Snow flurries in the Modoc

November has arrived. I am now the only seasonal left in Modoc county… or at least that is how it feels, but I do not mind. Watching the snow begin to cover the tablelands and Warner Mountains is well worth the isolation. I must admit I began to panic when I realized I would not be enjoying the outdoors as often when the cold weather began, but I have still been able to have some field time. I travelled to nearby Cedarville to help the Surprise BLM fuels crew with a sage brush planting project and ended up helping lead the project. My partner Joe and I gave instructions for planting Purshia tridentata and Artemisia tridentata ssp. vaseyana. We recommended planting them in clumps of 7 to 10 down from the ridgeline. The area we were planting in was located in western Nevada in the Lost Fire, which was ignited by lightning in August. The fire burned more than 61,000 acres including habitat for sage-grouse, mule deer, bighorn sheep and pronghorn.  Restoration planting will continue into December and I hope to be a part.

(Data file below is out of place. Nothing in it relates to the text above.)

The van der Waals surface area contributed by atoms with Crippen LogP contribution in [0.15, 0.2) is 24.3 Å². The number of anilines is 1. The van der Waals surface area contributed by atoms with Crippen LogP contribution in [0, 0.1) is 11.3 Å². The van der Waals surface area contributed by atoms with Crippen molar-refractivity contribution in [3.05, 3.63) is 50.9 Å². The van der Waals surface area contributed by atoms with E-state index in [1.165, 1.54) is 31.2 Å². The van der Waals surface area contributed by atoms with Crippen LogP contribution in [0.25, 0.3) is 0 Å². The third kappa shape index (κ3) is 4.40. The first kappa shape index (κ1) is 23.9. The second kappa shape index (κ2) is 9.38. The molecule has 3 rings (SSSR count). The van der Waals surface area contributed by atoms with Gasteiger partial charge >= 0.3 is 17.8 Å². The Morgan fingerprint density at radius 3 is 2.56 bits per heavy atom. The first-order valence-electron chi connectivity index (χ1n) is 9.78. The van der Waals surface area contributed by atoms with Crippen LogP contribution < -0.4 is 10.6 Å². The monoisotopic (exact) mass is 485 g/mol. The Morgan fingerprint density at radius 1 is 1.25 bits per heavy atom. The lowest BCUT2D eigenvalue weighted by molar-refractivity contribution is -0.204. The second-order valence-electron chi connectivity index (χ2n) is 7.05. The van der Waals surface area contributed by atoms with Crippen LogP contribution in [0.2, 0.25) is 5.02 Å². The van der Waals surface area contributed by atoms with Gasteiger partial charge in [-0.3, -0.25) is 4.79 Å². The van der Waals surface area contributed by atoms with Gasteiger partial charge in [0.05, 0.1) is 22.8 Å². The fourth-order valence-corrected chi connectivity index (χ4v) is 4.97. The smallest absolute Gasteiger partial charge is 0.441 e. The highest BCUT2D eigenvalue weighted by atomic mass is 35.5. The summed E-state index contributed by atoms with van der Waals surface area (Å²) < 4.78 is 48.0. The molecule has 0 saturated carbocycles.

Here is a picture of the Lost Fire:

Lost Fire

My partner Joe and I enjoyed sending a huge collection of seeds in as well as labeling numerous herbarium vouchers for the Smithsonian and Berkley. Joe left at the beginning of the month and I am now the only seasonal left in the field office. Collecting seeds takes longer with only one pair of hands, but I was still able to make a couple more collections before the weather set in. I was able to make a fairly large collection of Artemisia tridentata ssp. wyomingensis. Artemisia arbuscula proved to be a harder collection presumably because of the drought this season. The total number of collections we were able to make this season was 37! Now that field work is mostly through, I have a couple of projects to work on in the office and look forward to getting better acquainted with ArcGIS. (:


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